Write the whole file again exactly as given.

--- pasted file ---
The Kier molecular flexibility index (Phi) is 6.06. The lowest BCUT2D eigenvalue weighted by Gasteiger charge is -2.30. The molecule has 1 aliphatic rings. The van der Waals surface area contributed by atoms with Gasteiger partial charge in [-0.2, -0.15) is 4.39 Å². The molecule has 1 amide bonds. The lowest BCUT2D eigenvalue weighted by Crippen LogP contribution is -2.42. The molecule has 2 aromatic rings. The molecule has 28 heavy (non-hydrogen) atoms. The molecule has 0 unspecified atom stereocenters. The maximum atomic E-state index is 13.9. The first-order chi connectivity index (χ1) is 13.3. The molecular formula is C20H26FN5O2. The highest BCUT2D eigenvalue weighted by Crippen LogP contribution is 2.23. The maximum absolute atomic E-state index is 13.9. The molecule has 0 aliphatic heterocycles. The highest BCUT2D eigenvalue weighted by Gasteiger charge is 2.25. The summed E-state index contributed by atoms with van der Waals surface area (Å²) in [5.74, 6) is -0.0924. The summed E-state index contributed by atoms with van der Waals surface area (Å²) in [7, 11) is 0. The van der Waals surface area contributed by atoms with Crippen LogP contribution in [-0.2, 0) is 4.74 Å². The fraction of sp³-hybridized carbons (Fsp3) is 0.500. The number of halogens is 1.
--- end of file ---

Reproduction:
The Kier molecular flexibility index (Phi) is 6.06. The lowest BCUT2D eigenvalue weighted by Gasteiger charge is -2.30. The molecule has 1 aliphatic rings. The van der Waals surface area contributed by atoms with Gasteiger partial charge in [-0.2, -0.15) is 4.39 Å². The molecule has 1 amide bonds. The lowest BCUT2D eigenvalue weighted by Crippen LogP contribution is -2.42. The molecule has 2 aromatic rings. The molecule has 28 heavy (non-hydrogen) atoms. The molecule has 0 unspecified atom stereocenters. The maximum atomic E-state index is 13.9. The first-order chi connectivity index (χ1) is 13.3. The molecular formula is C20H26FN5O2. The highest BCUT2D eigenvalue weighted by Crippen LogP contribution is 2.23. The maximum absolute atomic E-state index is 13.9. The molecule has 0 aliphatic heterocycles. The highest BCUT2D eigenvalue weighted by Gasteiger charge is 2.25. The summed E-state index contributed by atoms with van der Waals surface area (Å²) in [5.74, 6) is -0.0924. The summed E-state index contributed by atoms with van der Waals surface area (Å²) in [7, 11) is 0. The van der Waals surface area contributed by atoms with Crippen LogP contribution in [-0.2, 0) is 4.74 Å². The fraction of sp³-hybridized carbons (Fsp3) is 0.500. The number of halogens is 1.